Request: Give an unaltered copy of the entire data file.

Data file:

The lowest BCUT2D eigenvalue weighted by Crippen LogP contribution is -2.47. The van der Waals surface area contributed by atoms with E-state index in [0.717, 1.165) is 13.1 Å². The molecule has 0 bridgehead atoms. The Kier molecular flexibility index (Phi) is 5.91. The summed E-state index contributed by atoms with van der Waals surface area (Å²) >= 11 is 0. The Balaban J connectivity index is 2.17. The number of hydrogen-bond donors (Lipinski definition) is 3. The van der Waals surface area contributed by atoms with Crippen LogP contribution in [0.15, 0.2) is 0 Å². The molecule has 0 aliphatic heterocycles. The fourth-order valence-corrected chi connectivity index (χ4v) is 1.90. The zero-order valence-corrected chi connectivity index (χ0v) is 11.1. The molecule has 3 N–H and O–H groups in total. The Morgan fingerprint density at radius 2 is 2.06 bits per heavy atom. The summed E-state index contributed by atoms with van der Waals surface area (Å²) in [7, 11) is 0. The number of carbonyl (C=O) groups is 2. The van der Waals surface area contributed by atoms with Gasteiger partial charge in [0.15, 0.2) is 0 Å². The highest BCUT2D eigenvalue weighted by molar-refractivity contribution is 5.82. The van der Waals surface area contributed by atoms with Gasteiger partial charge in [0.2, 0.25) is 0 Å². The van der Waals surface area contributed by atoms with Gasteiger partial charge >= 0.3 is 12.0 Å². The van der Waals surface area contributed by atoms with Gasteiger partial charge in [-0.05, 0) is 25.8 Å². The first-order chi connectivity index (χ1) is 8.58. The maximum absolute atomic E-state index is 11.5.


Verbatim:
The lowest BCUT2D eigenvalue weighted by Crippen LogP contribution is -2.47. The van der Waals surface area contributed by atoms with E-state index in [0.717, 1.165) is 13.1 Å². The molecule has 0 bridgehead atoms. The Kier molecular flexibility index (Phi) is 5.91. The summed E-state index contributed by atoms with van der Waals surface area (Å²) >= 11 is 0. The Balaban J connectivity index is 2.17. The number of hydrogen-bond donors (Lipinski definition) is 3. The van der Waals surface area contributed by atoms with Crippen LogP contribution in [0.15, 0.2) is 0 Å². The molecule has 0 aliphatic heterocycles. The fourth-order valence-corrected chi connectivity index (χ4v) is 1.90. The zero-order valence-corrected chi connectivity index (χ0v) is 11.1. The molecule has 3 N–H and O–H groups in total. The Morgan fingerprint density at radius 2 is 2.06 bits per heavy atom. The summed E-state index contributed by atoms with van der Waals surface area (Å²) in [7, 11) is 0. The number of carbonyl (C=O) groups is 2. The van der Waals surface area contributed by atoms with Gasteiger partial charge in [0.15, 0.2) is 0 Å². The highest BCUT2D eigenvalue weighted by molar-refractivity contribution is 5.82. The van der Waals surface area contributed by atoms with Gasteiger partial charge in [0.2, 0.25) is 0 Å². The van der Waals surface area contributed by atoms with Gasteiger partial charge >= 0.3 is 12.0 Å². The van der Waals surface area contributed by atoms with Gasteiger partial charge in [-0.05, 0) is 25.8 Å². The first-order chi connectivity index (χ1) is 8.58. The maximum absolute atomic E-state index is 11.5.